Proposal to merge West Midlands CCGs

The NHS Long Term Plan’s emphasis upon integrated care and reduced costs has seen several CCGs enter into merger proposals, with seven West Midlands CCGs planning to merge into two CCGs by April 2020.

Seven Clinical Commissioning Groups (CCGs) in the West Midlands have announced plans to merge into two CCGs to cover their relevant Sustainability and Transformation Partnership (STP) areas by April 2020.

This will help to progress the vision in the NHS Long Term Plan to roll out Integrated Care Systems (ICS) with a single CCG across the whole of England by 2021, and to meet the requirement that CCGs reduce administration costs by 20% by 2020/21.

South Worcestershire, Redditch and Bromsgrove, Wyre Forest, and Herefordshire CCGs plan to merge, which will save around £2m annually. They have been exploring this move since late 2017, with a spokesman commenting that:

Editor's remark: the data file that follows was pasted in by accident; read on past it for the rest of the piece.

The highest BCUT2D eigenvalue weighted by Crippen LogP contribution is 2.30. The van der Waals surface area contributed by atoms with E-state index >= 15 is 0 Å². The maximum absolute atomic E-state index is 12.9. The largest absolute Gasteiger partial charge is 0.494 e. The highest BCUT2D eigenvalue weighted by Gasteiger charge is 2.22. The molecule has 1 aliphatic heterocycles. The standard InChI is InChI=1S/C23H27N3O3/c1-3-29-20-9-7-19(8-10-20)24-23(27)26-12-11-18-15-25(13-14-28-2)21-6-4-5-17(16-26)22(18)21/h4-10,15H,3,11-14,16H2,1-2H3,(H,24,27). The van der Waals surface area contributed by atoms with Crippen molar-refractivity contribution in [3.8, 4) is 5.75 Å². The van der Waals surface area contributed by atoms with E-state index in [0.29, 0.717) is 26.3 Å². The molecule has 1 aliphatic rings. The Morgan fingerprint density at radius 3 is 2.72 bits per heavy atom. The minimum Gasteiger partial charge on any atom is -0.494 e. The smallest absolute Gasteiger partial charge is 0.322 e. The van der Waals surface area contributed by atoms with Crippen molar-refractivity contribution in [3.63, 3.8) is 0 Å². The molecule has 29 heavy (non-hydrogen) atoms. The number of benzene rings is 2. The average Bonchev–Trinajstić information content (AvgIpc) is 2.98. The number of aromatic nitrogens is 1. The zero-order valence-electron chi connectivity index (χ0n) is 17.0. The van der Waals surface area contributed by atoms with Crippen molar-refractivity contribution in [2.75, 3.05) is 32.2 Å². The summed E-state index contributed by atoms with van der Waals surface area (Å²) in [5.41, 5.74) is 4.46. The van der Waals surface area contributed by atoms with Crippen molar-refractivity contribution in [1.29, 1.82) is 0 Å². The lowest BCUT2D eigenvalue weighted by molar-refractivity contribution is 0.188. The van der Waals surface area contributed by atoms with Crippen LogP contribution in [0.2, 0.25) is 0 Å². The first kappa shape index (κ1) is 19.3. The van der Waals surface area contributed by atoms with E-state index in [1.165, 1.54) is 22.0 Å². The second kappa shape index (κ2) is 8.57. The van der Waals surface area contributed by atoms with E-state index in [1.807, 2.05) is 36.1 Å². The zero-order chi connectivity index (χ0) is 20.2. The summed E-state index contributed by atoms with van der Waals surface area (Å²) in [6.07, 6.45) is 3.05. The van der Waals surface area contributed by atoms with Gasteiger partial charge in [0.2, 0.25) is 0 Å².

‘Becoming a larger organisation will provide us with much greater resilience as well as providing a single, strong and consistent vision and voice to partners across Herefordshire and Worcestershire.’

Similarly Coventry and Rugby, Warwickshire North, and South Warwickshire CCGs have agreed to merge but await confirmation from GP members, a move foreshadowed by the shared management of Coventry and Rugby and Warwickshire North CCGs since April 2017. A source revealed that these plans have not been wholly well-received:

‘[There has been] some scepticism that it would work this time around, particularly when it came to integrating the health and social care agenda, finances and accountability.’

The potential benefits of these mergers are:

  • Increased integration and symbiosis of priorities
  • Improved relationships and collaboration across STPs
  • Reduced duplication of roles and governance
  • Reduced variation in care outcomes

These developments reflect a wider trend of CCG mergers, with seven Sussex CCGs announcing plans to merge in a May 2019 announcement.

For further information, read the Health Service Journal’s article here.

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Published 7. June 2019 in News, News UK